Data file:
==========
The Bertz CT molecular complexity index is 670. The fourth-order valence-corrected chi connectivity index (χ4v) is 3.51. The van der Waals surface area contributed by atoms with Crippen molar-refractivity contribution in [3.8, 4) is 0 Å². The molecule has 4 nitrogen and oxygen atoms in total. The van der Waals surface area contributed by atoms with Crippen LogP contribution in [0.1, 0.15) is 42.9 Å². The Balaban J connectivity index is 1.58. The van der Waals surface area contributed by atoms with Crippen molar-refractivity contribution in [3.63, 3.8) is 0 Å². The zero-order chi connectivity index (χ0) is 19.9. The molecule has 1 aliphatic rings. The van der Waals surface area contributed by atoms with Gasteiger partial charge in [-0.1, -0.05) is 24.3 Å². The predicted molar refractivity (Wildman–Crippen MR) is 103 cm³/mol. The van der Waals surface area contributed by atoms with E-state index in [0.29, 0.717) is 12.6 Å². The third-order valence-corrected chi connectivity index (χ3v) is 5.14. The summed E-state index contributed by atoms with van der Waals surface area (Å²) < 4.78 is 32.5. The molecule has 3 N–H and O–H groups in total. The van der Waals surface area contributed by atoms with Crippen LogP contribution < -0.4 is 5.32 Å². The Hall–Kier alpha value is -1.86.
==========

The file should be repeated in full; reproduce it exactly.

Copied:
The Bertz CT molecular complexity index is 670. The fourth-order valence-corrected chi connectivity index (χ4v) is 3.51. The van der Waals surface area contributed by atoms with Crippen molar-refractivity contribution in [3.8, 4) is 0 Å². The molecule has 4 nitrogen and oxygen atoms in total. The van der Waals surface area contributed by atoms with Crippen LogP contribution in [0.1, 0.15) is 42.9 Å². The Balaban J connectivity index is 1.58. The van der Waals surface area contributed by atoms with Crippen molar-refractivity contribution in [3.63, 3.8) is 0 Å². The zero-order chi connectivity index (χ0) is 19.9. The molecule has 1 aliphatic rings. The van der Waals surface area contributed by atoms with Gasteiger partial charge in [-0.1, -0.05) is 24.3 Å². The predicted molar refractivity (Wildman–Crippen MR) is 103 cm³/mol. The van der Waals surface area contributed by atoms with E-state index in [0.29, 0.717) is 12.6 Å². The third-order valence-corrected chi connectivity index (χ3v) is 5.14. The summed E-state index contributed by atoms with van der Waals surface area (Å²) < 4.78 is 32.5. The molecule has 3 N–H and O–H groups in total. The van der Waals surface area contributed by atoms with Crippen LogP contribution < -0.4 is 5.32 Å². The Hall–Kier alpha value is -1.86.